Wlliam Gilmore Simms
Selections from the Letters and Speeches of the Hon. James H. Hammond, of South Carolina >> Front Matter >> Biographical Sketch

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Biographical Sketch

Documents | The Reprint Company; John F. Trow & Co. | 1866, 1978
Transcription At a period when the entire obliteration of everything at the South seemed imminent and inevitable, these papers were hurriedly sent to the publishers in the hope of preserving some trace of 'what had been. One hundred copies were printed without preface, note, comment or correction. To remedy in part these defects, the following sketch has been prepared for insertion in these volumes.
JAMES HENRY HAMMOND was born in the District of Newberry, S. C.,
November 15, 1807. His father was the sixth in descent from William
Hammond, of London, whose son, Benjamin, came to Massachusetts in
1634. The family resided in that State, until the father of the subject
of this sketch, moved to South Carolina .in 1803. There he married
Catharine Fox Spann of Fdgefield, and became Professor of Languages
in the South Carolina College in 1805. Young Hammond graduated
with distinction from this college in 1825, when, under the pr:sideney
of Thomas Cooper, it was one of the foremost institutions of learning
in America. He was admitted to the bar in 1828, and entered at once
upon a lucrative practice of the law. In 1831 he married Catherine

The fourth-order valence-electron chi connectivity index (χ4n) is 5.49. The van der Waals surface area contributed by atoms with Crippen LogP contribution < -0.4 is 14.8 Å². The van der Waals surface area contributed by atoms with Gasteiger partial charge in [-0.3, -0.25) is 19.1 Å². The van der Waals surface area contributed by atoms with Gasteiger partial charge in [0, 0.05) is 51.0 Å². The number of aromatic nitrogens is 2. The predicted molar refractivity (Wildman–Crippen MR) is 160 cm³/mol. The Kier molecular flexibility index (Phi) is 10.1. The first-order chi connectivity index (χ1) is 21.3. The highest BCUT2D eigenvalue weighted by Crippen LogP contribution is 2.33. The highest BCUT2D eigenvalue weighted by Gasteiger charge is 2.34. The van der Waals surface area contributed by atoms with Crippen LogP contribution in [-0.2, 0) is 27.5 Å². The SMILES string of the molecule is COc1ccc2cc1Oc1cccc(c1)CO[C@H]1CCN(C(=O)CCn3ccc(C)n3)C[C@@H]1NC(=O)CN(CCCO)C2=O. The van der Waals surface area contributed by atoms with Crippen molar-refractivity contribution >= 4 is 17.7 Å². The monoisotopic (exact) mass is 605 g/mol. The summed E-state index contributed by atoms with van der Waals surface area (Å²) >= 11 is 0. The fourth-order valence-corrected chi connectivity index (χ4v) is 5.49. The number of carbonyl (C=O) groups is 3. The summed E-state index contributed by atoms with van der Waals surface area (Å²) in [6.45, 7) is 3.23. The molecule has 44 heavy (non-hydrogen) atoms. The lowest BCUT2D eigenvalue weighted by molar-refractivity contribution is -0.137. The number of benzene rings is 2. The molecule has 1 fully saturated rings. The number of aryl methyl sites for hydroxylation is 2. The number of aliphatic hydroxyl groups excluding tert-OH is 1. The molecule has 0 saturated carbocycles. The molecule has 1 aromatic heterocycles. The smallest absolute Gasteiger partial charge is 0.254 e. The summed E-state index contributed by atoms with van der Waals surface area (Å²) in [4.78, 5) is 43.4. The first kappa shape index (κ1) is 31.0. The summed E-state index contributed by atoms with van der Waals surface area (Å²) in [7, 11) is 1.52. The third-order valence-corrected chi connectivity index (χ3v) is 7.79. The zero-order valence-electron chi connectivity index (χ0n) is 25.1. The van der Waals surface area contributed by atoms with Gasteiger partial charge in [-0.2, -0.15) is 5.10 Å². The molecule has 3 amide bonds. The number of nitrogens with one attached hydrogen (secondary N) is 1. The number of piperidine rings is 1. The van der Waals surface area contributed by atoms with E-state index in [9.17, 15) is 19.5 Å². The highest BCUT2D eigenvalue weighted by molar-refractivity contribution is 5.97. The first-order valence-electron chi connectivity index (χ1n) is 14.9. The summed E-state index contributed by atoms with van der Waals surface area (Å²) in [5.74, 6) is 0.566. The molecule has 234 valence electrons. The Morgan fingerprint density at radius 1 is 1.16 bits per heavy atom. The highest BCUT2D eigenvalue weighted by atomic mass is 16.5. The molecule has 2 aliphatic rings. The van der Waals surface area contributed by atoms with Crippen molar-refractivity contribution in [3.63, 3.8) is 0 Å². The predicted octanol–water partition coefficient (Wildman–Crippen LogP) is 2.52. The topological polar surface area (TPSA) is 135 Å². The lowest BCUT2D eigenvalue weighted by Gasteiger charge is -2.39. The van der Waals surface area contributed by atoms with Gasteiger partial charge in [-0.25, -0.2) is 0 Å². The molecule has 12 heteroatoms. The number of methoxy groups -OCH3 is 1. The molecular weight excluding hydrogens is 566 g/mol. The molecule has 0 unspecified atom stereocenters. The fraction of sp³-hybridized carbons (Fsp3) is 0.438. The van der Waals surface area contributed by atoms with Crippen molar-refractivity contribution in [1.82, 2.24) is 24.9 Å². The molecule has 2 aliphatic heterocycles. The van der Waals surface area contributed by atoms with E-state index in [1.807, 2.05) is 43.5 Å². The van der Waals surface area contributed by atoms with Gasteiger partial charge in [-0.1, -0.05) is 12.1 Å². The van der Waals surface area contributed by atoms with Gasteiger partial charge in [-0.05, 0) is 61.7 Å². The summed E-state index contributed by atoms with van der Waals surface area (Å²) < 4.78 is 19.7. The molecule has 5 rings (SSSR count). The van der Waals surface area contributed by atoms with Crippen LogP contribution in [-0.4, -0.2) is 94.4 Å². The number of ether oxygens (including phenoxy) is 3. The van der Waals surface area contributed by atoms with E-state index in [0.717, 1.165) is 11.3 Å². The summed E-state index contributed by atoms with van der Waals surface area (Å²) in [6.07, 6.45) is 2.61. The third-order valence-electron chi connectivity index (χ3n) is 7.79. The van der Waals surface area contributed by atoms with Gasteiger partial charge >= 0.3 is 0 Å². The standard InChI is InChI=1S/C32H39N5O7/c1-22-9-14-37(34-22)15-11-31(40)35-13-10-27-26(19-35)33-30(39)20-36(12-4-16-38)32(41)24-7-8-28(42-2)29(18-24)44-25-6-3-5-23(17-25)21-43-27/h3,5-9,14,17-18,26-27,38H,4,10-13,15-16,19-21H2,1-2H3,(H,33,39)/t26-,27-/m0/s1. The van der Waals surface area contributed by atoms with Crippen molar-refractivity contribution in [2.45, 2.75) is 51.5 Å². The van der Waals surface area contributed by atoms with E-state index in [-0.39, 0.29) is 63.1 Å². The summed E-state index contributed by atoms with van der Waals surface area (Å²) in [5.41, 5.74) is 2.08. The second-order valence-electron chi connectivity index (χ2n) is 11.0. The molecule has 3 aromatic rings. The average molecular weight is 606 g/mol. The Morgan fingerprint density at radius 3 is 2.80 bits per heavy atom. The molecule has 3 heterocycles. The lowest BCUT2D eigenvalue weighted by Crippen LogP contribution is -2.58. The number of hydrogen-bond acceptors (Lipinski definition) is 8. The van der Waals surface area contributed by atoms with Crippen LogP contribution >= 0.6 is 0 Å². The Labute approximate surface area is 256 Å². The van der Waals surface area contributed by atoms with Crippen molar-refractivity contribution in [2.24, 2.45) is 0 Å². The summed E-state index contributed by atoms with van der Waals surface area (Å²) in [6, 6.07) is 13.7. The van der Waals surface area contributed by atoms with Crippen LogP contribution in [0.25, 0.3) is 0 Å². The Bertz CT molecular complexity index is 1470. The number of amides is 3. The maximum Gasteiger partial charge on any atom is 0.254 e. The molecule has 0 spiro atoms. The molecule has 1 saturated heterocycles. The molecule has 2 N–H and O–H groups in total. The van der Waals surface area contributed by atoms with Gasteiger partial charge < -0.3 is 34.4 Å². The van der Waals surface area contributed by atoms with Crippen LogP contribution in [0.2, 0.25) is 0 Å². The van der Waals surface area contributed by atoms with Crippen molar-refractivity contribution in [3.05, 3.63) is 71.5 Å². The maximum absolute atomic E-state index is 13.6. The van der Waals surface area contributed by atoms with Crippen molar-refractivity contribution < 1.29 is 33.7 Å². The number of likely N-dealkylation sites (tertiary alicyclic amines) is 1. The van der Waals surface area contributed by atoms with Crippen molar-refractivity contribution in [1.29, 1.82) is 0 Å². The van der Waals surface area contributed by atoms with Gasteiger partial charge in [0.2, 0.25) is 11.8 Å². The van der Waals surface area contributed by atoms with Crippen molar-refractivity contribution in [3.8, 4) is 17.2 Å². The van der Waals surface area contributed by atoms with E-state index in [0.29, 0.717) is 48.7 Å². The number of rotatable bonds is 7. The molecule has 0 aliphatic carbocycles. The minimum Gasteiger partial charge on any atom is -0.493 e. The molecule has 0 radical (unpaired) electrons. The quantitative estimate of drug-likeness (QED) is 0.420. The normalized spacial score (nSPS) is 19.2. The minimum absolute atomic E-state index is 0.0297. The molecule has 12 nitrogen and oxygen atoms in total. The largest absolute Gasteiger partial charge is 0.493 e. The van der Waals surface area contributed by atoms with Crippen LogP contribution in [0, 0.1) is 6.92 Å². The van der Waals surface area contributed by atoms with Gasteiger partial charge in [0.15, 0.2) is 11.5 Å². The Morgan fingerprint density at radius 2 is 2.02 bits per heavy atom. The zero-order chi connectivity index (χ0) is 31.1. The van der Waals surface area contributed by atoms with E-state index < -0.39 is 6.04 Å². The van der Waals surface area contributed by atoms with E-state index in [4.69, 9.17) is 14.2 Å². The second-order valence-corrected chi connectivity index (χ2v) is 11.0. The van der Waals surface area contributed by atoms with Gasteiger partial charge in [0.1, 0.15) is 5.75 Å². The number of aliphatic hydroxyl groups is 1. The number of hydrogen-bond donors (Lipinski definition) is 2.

Fitzsimons, (laughter of Christo her Fitzsimons, who had accumu-
lated a fortune in Charleston, then one of the chief centres of commerce
in the United ^5 tat es. T1.ev took up their residence on the Silver Bluff
plantation, on the left bank of the Savannah River. His life was that
of a Southern planter. Living in the solitude of the open country,
with only a semi-weekly mail, he toiled daily in his fields, surveying,
levelling, and directing in person the operations of clearing, draining,
manuring, and improving the methods of tillage. He succeeded
largely, sustaining the thrift of the soil, and reducing several thousand
acres to cultivation, including large bodies of swamp never before pen-
etrated by the foot of man. From one field of six hundred acres he
gathered a crop of thirty-seven thousand bushels of corn, in a section
thought then, and since, little adapted to this crop. These things he
accomplished by his labor, out of his limited resources, in the face of all
obstacles, without once borrowing money. Devoted . to his family, he
was scarcely less so to his slaves. Lightly tasked, well clothed, well
fed, their lives and persons protected, their sufferings alleviated by the
kindest care, their domestic affections cherished with conscientious deli-
cacy, a church brilt for ticn1, (:hl.istian preaching with religious in-
struction in a Sunday School furnished, it would have been difficult to
find a happier or more progressive body of agricultural laborers with
greater local attachments, more trusting in, and trusted by those they
worked for, than the slaves on his plantations.
His leisure hours were given to a broad and patriotic consideration
of public affairs. Self-contained, with his life work about him, he
neither sought, nor desired public office. But when the occasion rc-